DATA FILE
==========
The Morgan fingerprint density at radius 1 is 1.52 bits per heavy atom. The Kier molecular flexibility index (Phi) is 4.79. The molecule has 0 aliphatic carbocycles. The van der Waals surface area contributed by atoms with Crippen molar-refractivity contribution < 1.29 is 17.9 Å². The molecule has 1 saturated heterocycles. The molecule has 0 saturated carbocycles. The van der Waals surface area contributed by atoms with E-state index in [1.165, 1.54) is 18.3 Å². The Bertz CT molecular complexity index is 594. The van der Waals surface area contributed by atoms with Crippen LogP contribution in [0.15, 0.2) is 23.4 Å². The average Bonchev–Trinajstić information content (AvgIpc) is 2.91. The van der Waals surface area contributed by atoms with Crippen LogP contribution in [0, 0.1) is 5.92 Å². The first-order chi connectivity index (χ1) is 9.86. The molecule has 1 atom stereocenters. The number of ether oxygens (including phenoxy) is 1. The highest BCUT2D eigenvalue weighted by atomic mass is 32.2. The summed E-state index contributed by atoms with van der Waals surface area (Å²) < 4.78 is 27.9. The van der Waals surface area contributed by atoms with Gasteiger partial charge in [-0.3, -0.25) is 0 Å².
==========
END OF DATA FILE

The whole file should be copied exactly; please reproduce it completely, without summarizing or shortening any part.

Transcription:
The Morgan fingerprint density at radius 1 is 1.52 bits per heavy atom. The Kier molecular flexibility index (Phi) is 4.79. The molecule has 0 aliphatic carbocycles. The van der Waals surface area contributed by atoms with Crippen molar-refractivity contribution < 1.29 is 17.9 Å². The molecule has 1 saturated heterocycles. The molecule has 0 saturated carbocycles. The van der Waals surface area contributed by atoms with E-state index in [1.165, 1.54) is 18.3 Å². The Bertz CT molecular complexity index is 594. The van der Waals surface area contributed by atoms with Crippen LogP contribution in [0.15, 0.2) is 23.4 Å². The average Bonchev–Trinajstić information content (AvgIpc) is 2.91. The van der Waals surface area contributed by atoms with Crippen LogP contribution in [0, 0.1) is 5.92 Å². The first-order chi connectivity index (χ1) is 9.86. The molecule has 1 atom stereocenters. The number of ether oxygens (including phenoxy) is 1. The highest BCUT2D eigenvalue weighted by atomic mass is 32.2. The summed E-state index contributed by atoms with van der Waals surface area (Å²) < 4.78 is 27.9. The van der Waals surface area contributed by atoms with Gasteiger partial charge in [-0.3, -0.25) is 0 Å².